If You Don't Mind the Mud
"If You Don't Mind the Mud" Essay
Hasani Sahlehe’s paintings reveal an artist constantly experimenting with the possibilities of paint. The works that comprise If You Don’t Mind the Mud were produced in the course of the last four months or so. Inevitably, the ongoing covid pandemic looms over the show. But Sahlehe has not allowed his hand to be stalled nor stifled. Those months, harsh and indurating as they were, curiously coincided with his deepened interest in and attention to color, with its formal qualities and emotional resonances. That interest runs across these paintings and gives them their animating force.
A rainbow encircles the center of Won’t Have to Cry No More, suffused with a sense of play that evokes childhood. Sahlehe is drawn to rainbows because they offer a natural spectrum to work with and emulate. In many works, Sahlehe achieves effects that resemble airbrushing but which in fact were rendered by hand. It’s a skill cultivated by an eye alert to the diaphanous, the airy and evanescent. He is absorbed with various washes and stains, how certain passages overlap, how they coalesce with or cleave from one another. The smooth, seamless edges in several works are charged with this preoccupation and often show pigments gradually bleeding together.
Sahlehe uses numerous techniques ranging from airbrush to collage, combining and testing styles to create works rich in texture and feeling. The paintings are abstract, yes, but they don’t repudiate natural phenomena altogether (Sahlehe doesn’t fuss over the varying tendencies within abstraction. He has no fixed attitudes toward the tradition. He opts for what he sees fit.) Sahlehe delights in the purity of nature’s forms (lapping waves, crisp blades of grass, delicate spider webs, drops of rain) and imbues his paintings with a sense of their ebullient qualities. The orange of New Grass is luminous, firm, unyielding; the green that caresses the yellow forms in Fresh Blade is rich, resplendent.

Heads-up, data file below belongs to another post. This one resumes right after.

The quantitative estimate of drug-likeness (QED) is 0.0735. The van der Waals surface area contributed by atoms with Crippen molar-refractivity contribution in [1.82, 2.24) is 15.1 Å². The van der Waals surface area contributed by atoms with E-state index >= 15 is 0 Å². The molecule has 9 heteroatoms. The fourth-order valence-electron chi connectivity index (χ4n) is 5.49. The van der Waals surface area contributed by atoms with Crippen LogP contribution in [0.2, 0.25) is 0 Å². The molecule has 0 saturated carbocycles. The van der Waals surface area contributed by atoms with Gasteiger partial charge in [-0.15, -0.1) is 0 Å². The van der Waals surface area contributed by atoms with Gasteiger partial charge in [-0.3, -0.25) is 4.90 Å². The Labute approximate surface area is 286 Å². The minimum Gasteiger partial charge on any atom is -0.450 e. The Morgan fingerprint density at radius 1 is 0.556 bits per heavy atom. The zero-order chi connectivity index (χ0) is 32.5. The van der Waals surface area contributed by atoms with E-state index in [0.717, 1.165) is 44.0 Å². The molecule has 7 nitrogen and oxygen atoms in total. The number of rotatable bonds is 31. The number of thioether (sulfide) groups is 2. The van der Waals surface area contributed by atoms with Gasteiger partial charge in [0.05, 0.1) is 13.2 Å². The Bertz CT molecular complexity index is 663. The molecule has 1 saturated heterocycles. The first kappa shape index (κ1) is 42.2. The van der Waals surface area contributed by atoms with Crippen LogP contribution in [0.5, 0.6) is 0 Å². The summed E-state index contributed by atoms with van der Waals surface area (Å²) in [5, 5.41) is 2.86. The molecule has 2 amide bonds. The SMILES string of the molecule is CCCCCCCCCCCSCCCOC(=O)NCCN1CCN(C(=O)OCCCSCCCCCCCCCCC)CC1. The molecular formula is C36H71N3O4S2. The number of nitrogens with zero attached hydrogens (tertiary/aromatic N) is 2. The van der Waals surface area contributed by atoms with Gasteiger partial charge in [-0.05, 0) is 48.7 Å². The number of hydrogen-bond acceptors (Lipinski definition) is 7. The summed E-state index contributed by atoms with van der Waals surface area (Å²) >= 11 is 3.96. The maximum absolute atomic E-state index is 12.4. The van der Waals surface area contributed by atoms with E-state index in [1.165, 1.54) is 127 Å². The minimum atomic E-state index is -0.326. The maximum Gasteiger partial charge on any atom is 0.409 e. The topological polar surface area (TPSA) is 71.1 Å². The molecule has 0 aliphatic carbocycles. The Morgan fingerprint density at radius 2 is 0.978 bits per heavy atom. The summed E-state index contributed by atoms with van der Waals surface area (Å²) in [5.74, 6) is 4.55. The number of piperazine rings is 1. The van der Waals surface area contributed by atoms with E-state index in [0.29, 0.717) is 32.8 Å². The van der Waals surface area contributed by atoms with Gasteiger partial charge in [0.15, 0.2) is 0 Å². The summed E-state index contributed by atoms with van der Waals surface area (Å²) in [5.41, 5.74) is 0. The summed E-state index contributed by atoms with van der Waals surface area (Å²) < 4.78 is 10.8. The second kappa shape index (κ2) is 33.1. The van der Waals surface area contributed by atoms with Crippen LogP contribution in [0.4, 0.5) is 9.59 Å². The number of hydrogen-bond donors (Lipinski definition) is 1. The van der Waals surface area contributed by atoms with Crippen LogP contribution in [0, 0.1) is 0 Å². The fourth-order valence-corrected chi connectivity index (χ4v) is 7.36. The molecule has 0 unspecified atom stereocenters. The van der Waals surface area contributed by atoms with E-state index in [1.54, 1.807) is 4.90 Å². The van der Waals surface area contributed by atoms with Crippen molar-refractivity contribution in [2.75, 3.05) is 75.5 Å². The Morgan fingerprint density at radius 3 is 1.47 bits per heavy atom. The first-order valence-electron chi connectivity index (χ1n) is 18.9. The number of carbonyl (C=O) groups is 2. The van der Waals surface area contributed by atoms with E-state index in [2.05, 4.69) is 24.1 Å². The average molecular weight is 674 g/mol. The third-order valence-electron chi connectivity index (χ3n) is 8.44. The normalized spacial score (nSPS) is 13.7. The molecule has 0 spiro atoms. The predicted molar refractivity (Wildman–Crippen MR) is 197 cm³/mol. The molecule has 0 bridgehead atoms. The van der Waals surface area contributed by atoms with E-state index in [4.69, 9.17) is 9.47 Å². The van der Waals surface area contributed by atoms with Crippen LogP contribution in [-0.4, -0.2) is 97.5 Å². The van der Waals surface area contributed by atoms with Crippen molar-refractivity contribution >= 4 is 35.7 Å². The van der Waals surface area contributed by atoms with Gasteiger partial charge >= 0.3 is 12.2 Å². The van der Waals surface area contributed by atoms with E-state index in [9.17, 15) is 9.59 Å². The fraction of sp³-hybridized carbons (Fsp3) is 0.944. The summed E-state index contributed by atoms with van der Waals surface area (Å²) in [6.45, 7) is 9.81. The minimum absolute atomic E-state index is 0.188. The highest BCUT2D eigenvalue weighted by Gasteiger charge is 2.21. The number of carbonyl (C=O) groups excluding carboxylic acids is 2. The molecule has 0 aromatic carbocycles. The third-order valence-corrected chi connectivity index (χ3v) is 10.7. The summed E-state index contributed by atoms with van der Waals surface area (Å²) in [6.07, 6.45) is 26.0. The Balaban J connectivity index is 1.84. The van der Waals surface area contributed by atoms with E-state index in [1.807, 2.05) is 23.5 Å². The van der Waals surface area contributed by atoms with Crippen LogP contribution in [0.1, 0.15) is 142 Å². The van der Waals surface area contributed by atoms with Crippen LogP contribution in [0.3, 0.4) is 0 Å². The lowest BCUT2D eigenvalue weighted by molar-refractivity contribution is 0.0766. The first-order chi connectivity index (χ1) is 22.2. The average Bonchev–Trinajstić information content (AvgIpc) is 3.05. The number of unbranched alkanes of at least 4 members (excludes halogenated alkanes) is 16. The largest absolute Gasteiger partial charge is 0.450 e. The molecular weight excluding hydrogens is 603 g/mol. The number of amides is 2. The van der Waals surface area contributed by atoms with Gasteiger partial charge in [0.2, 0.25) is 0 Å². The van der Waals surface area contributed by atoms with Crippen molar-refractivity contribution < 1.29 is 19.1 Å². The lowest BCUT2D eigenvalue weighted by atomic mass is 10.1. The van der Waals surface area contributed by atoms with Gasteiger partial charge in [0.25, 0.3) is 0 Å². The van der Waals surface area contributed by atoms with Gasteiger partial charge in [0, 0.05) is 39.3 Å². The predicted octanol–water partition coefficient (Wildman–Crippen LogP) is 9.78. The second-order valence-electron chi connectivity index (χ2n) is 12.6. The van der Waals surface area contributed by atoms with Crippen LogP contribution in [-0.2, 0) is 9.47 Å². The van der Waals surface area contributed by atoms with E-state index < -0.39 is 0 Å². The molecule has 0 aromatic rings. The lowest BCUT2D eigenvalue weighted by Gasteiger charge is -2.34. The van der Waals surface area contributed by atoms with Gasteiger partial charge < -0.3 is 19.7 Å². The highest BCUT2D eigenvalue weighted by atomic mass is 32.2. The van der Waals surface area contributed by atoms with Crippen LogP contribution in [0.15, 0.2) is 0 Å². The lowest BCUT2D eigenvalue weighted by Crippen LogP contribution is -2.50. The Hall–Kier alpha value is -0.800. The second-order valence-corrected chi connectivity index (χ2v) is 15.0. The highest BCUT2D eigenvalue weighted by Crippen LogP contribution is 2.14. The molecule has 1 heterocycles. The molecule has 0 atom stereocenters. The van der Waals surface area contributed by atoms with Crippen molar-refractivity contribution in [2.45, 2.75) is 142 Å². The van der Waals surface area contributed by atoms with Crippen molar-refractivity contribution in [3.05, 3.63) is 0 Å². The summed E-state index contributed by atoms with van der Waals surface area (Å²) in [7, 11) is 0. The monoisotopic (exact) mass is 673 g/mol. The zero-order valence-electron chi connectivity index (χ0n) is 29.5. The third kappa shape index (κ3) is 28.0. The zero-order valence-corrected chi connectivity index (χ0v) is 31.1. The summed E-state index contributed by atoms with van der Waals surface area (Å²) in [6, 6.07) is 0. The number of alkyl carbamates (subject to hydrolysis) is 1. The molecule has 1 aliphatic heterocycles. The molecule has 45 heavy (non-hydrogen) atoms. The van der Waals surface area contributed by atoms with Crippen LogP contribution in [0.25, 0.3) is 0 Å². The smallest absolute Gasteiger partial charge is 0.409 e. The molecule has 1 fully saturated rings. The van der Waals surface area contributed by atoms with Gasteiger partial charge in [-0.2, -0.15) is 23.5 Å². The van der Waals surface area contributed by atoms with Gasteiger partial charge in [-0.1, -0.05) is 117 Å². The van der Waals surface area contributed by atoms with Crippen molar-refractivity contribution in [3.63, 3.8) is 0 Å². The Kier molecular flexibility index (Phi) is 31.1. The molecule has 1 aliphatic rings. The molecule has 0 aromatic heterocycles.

Music is another fascination, and the paintings here are propelled by their own rhythms, equally singular and eccentric. In the studio Sahlehe is nimble. He paints quickly, moving briskly between works on canvas and paper sprawled along the floor, often working directly upon the surface, always chary of the ambivalences that idle stretches of time can sometimes covertly smuggle into the painting process. (Acrylic paint, of course, facilitates this pace.) Sahlehe said that some ideas or colors swirl in his dreams, and so his efforts are attempts to fix those oneiric visions in paint. Four Waters glows with a dream-like energy. The lines are sinuous and fluid; they flow like rivulets. The bulbous streaks grow faint, dissipate.
In the work that lends the exhibition its title the paint is thickly applied in layers of deep brown as though it were forming some dense muddy pit. Blanchot: “I came out of the muddy pit with the strength of maturity.” This new body of work suggests its own kind of emergence. Into something lighter, perhaps, a hand more assured, a sensibility more refined, all fortified by the strength of maturity.